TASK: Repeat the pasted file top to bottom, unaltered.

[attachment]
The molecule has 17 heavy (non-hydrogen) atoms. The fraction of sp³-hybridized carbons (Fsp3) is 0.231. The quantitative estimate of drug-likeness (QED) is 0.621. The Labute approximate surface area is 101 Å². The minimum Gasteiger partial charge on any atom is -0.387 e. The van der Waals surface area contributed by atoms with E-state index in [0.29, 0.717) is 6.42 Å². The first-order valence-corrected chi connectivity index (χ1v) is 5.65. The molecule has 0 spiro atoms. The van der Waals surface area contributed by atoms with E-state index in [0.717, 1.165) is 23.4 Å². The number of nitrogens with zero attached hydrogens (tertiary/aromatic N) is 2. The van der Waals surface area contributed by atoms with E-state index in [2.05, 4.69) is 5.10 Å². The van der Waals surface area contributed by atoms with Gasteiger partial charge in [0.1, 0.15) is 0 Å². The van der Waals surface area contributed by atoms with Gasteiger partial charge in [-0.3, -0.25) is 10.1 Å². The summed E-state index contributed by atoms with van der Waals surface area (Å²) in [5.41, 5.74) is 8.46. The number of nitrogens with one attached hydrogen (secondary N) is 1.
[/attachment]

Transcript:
The molecule has 17 heavy (non-hydrogen) atoms. The fraction of sp³-hybridized carbons (Fsp3) is 0.231. The quantitative estimate of drug-likeness (QED) is 0.621. The Labute approximate surface area is 101 Å². The minimum Gasteiger partial charge on any atom is -0.387 e. The van der Waals surface area contributed by atoms with E-state index in [0.29, 0.717) is 6.42 Å². The first-order valence-corrected chi connectivity index (χ1v) is 5.65. The molecule has 0 spiro atoms. The van der Waals surface area contributed by atoms with E-state index in [0.717, 1.165) is 23.4 Å². The number of nitrogens with zero attached hydrogens (tertiary/aromatic N) is 2. The van der Waals surface area contributed by atoms with E-state index in [2.05, 4.69) is 5.10 Å². The van der Waals surface area contributed by atoms with Gasteiger partial charge in [0.1, 0.15) is 0 Å². The van der Waals surface area contributed by atoms with Gasteiger partial charge in [-0.3, -0.25) is 10.1 Å². The summed E-state index contributed by atoms with van der Waals surface area (Å²) in [5.41, 5.74) is 8.46. The number of nitrogens with one attached hydrogen (secondary N) is 1.